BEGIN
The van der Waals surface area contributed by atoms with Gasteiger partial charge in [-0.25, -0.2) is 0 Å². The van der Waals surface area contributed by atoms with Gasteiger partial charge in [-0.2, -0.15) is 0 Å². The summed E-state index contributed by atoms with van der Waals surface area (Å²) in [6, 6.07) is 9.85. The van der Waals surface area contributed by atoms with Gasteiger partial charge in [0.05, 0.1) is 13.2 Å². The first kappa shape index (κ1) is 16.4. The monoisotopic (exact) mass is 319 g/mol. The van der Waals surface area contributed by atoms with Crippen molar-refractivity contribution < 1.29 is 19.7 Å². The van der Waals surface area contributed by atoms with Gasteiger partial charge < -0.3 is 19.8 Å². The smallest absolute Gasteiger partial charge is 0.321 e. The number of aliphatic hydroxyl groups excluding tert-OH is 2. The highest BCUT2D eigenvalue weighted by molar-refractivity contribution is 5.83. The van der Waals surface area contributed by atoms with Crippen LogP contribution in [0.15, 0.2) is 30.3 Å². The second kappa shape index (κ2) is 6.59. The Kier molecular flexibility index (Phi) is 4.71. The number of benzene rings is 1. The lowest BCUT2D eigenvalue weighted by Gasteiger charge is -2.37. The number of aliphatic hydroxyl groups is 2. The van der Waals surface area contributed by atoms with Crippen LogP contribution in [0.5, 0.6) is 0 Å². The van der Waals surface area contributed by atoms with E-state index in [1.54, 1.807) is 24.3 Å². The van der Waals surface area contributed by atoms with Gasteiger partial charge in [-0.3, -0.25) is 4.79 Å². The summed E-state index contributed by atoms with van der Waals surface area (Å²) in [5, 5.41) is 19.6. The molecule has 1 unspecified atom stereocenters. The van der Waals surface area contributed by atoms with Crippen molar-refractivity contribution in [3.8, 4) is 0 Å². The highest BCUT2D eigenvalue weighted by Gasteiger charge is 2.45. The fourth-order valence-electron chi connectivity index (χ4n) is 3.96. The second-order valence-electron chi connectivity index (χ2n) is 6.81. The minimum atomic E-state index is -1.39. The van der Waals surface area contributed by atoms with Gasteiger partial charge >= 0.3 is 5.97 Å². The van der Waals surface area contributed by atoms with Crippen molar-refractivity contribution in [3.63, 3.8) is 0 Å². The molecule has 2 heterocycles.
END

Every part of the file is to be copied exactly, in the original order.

The van der Waals surface area contributed by atoms with Gasteiger partial charge in [-0.25, -0.2) is 0 Å². The van der Waals surface area contributed by atoms with Gasteiger partial charge in [-0.2, -0.15) is 0 Å². The summed E-state index contributed by atoms with van der Waals surface area (Å²) in [6, 6.07) is 9.85. The van der Waals surface area contributed by atoms with Gasteiger partial charge in [0.05, 0.1) is 13.2 Å². The first kappa shape index (κ1) is 16.4. The monoisotopic (exact) mass is 319 g/mol. The van der Waals surface area contributed by atoms with Crippen molar-refractivity contribution < 1.29 is 19.7 Å². The van der Waals surface area contributed by atoms with Gasteiger partial charge < -0.3 is 19.8 Å². The smallest absolute Gasteiger partial charge is 0.321 e. The number of aliphatic hydroxyl groups excluding tert-OH is 2. The highest BCUT2D eigenvalue weighted by molar-refractivity contribution is 5.83. The van der Waals surface area contributed by atoms with Crippen LogP contribution in [0.15, 0.2) is 30.3 Å². The second kappa shape index (κ2) is 6.59. The Kier molecular flexibility index (Phi) is 4.71. The number of benzene rings is 1. The lowest BCUT2D eigenvalue weighted by Gasteiger charge is -2.37. The number of aliphatic hydroxyl groups is 2. The van der Waals surface area contributed by atoms with Crippen LogP contribution in [0.5, 0.6) is 0 Å². The van der Waals surface area contributed by atoms with E-state index in [1.54, 1.807) is 24.3 Å². The van der Waals surface area contributed by atoms with Gasteiger partial charge in [-0.3, -0.25) is 4.79 Å². The summed E-state index contributed by atoms with van der Waals surface area (Å²) in [5, 5.41) is 19.6. The molecule has 1 unspecified atom stereocenters. The van der Waals surface area contributed by atoms with Crippen molar-refractivity contribution in [3.8, 4) is 0 Å². The highest BCUT2D eigenvalue weighted by Gasteiger charge is 2.45. The fourth-order valence-electron chi connectivity index (χ4n) is 3.96. The second-order valence-electron chi connectivity index (χ2n) is 6.81. The minimum atomic E-state index is -1.39. The van der Waals surface area contributed by atoms with Gasteiger partial charge >= 0.3 is 5.97 Å². The van der Waals surface area contributed by atoms with Crippen molar-refractivity contribution in [3.63, 3.8) is 0 Å². The molecule has 2 heterocycles.